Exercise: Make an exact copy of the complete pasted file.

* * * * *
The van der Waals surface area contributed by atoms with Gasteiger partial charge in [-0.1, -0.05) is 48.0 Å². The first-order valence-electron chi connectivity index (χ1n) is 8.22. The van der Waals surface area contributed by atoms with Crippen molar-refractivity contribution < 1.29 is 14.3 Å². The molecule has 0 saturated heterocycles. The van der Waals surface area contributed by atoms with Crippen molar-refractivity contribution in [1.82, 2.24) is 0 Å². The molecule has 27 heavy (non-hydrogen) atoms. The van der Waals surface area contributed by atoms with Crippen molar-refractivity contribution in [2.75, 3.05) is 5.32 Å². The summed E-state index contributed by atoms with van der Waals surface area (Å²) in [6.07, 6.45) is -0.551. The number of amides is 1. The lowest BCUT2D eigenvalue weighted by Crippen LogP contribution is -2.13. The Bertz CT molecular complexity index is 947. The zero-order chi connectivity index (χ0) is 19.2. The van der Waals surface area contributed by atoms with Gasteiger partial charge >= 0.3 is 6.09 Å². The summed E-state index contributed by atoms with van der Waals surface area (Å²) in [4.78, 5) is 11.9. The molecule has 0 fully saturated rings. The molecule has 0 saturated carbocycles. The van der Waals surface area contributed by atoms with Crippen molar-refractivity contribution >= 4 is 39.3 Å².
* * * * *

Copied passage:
The van der Waals surface area contributed by atoms with Gasteiger partial charge in [-0.1, -0.05) is 48.0 Å². The first-order valence-electron chi connectivity index (χ1n) is 8.22. The van der Waals surface area contributed by atoms with Crippen molar-refractivity contribution < 1.29 is 14.3 Å². The molecule has 0 saturated heterocycles. The van der Waals surface area contributed by atoms with Crippen molar-refractivity contribution in [1.82, 2.24) is 0 Å². The molecule has 27 heavy (non-hydrogen) atoms. The van der Waals surface area contributed by atoms with Crippen molar-refractivity contribution in [2.75, 3.05) is 5.32 Å². The summed E-state index contributed by atoms with van der Waals surface area (Å²) in [6.07, 6.45) is -0.551. The number of amides is 1. The lowest BCUT2D eigenvalue weighted by Crippen LogP contribution is -2.13. The Bertz CT molecular complexity index is 947. The zero-order chi connectivity index (χ0) is 19.2. The van der Waals surface area contributed by atoms with Gasteiger partial charge >= 0.3 is 6.09 Å². The summed E-state index contributed by atoms with van der Waals surface area (Å²) in [4.78, 5) is 11.9. The molecule has 0 fully saturated rings. The molecule has 0 saturated carbocycles. The van der Waals surface area contributed by atoms with Crippen molar-refractivity contribution >= 4 is 39.3 Å².